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Niels Veldhuis

President, Fraser Institute

Niels Veldhuis is the President of the Fraser Institute, Canada's leading public policy think tank.

Since joining the Institute in 2002, Mr. Veldhuis has authored or co-authored four books and 34 comprehensive studies on a wide range of topics including, taxation, productivity, entrepreneurship, labour markets, and government performance. He has written over 125 articles, which have appeared in over 50 newspapers including, the National Post, Globe and Mail and Wall Street Journal.

He appears regularly on radio and television programs across the country and has appeared before committees of both the House of Commons and the Senate as an expert witness. Mr. Veldhuis has a BA in Business Administration, with joint majors in business and economics, and a MA in Economics from Simon Fraser University.

CIBC Misses the Point About Ontario's Economy

The analysis of one of Canada's leading banks incorrectly concludes Ontario can't be compared to California, should be compared to other provinces, isn't necessarily at fault for being the second most indebted province, and argues the federal government should consider bailing Ontario out. No wonder Ontario is in the state it's in.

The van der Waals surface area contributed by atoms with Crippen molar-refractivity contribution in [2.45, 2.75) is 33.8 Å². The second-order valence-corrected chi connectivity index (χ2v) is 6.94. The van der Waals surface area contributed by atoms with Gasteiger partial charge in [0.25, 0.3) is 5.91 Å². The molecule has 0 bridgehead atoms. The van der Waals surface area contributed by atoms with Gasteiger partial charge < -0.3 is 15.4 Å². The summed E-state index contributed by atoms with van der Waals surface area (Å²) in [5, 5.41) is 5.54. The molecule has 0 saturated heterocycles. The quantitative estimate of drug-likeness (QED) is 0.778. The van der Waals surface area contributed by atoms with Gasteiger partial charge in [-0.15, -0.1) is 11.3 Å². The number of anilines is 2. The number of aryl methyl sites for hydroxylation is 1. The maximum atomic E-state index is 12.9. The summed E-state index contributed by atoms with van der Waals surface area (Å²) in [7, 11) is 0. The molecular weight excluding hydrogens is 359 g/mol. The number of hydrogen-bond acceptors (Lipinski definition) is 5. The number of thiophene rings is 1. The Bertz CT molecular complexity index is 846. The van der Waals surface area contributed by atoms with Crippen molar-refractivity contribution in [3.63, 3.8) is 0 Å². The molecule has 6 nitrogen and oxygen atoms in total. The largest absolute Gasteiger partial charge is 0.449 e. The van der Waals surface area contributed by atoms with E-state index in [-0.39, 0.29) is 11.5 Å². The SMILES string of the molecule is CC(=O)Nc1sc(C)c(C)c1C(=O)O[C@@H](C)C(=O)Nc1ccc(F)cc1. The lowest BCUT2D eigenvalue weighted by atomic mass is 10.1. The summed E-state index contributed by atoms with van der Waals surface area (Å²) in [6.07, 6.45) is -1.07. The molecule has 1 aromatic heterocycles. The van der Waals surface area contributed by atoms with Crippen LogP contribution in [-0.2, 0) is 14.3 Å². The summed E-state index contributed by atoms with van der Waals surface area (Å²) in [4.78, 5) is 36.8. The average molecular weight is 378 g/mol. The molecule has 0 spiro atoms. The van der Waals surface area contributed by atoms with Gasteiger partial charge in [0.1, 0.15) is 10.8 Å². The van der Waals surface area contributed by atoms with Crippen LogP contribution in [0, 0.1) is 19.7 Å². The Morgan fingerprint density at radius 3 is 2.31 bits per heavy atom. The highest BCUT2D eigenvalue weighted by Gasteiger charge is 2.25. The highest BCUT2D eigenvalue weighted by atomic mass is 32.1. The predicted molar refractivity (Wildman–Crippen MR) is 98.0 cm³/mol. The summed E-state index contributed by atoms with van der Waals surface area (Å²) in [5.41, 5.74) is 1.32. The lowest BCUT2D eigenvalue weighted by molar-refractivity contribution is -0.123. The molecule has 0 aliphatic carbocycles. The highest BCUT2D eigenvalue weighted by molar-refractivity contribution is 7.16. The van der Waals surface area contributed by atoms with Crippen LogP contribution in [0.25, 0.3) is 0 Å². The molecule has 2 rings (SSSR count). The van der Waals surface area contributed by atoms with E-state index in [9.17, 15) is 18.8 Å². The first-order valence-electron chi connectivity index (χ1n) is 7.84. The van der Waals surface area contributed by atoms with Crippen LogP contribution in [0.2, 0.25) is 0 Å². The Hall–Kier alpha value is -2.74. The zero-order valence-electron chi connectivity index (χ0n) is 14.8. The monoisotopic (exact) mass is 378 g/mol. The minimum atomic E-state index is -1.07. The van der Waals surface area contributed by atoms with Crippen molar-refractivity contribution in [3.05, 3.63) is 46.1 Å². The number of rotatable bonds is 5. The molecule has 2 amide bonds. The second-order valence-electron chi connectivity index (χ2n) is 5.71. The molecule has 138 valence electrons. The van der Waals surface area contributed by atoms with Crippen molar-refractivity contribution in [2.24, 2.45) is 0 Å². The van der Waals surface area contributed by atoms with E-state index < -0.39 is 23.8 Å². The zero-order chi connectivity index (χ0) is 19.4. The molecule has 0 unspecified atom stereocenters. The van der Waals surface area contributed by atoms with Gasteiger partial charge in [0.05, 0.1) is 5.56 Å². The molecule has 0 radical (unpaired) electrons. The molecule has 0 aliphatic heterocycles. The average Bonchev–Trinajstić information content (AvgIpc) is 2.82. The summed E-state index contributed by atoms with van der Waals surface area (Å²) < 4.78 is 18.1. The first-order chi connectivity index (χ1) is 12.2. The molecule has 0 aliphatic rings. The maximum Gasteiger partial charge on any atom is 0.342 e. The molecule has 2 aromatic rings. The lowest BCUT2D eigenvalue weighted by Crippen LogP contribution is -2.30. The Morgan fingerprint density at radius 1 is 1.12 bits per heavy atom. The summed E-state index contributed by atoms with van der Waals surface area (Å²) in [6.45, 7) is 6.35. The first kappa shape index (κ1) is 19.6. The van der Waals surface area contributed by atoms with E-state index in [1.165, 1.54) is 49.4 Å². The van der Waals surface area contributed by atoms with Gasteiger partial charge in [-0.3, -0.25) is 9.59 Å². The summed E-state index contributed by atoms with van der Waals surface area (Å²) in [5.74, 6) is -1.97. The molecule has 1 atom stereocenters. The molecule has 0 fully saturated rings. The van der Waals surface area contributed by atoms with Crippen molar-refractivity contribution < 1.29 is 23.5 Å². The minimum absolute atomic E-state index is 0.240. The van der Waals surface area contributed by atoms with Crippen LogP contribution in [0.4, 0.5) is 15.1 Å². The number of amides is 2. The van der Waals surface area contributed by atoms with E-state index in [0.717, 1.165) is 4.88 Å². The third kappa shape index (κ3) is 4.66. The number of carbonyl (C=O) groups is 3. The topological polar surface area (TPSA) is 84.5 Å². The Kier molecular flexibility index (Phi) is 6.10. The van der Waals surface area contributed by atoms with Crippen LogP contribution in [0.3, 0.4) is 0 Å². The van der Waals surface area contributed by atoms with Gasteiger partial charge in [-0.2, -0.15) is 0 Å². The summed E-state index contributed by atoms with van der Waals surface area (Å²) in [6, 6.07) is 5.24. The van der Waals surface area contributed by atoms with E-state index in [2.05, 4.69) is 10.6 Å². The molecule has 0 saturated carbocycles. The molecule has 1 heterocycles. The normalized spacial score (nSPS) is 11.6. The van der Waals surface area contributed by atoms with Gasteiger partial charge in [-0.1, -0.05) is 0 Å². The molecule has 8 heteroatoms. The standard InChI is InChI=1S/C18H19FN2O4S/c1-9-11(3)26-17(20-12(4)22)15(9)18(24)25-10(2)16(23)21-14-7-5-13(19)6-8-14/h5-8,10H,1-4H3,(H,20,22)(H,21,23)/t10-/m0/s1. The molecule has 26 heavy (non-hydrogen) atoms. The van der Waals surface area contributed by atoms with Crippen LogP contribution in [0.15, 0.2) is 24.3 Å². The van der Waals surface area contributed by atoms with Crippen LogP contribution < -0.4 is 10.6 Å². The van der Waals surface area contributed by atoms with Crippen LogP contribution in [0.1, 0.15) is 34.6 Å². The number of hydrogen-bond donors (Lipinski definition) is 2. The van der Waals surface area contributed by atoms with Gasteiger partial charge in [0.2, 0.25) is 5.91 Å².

04/17/2014 05:54 EDT
CP

Today's Liberals Could Ruin Canada

The policy direction of the Liberal Party of Canada and its leader Justin Trudeau seem to indicate that the party is rejecting the successful pragmatism of the 1990s. Instead, the federal Liberals favour a more interventionist and activist government, much like that of the current Ontario Liberal government. If such policies are enacted, the results would be ruinous for Canada.
02/26/2014 05:28 EST
Alamy

With Return Of The PST, Tax Reform Needed To Keep B.C. Competitive

To encourage businesses to invest and expand their operations in B.C., the focus should be on making B.C. the most investment-friendly jurisdiction in Canada. To that end, the government should put forth a tax plan to reduce the crushing blow to B.C.'s competitiveness in light of the PST's rebirth.
10/18/2012 06:57 EDT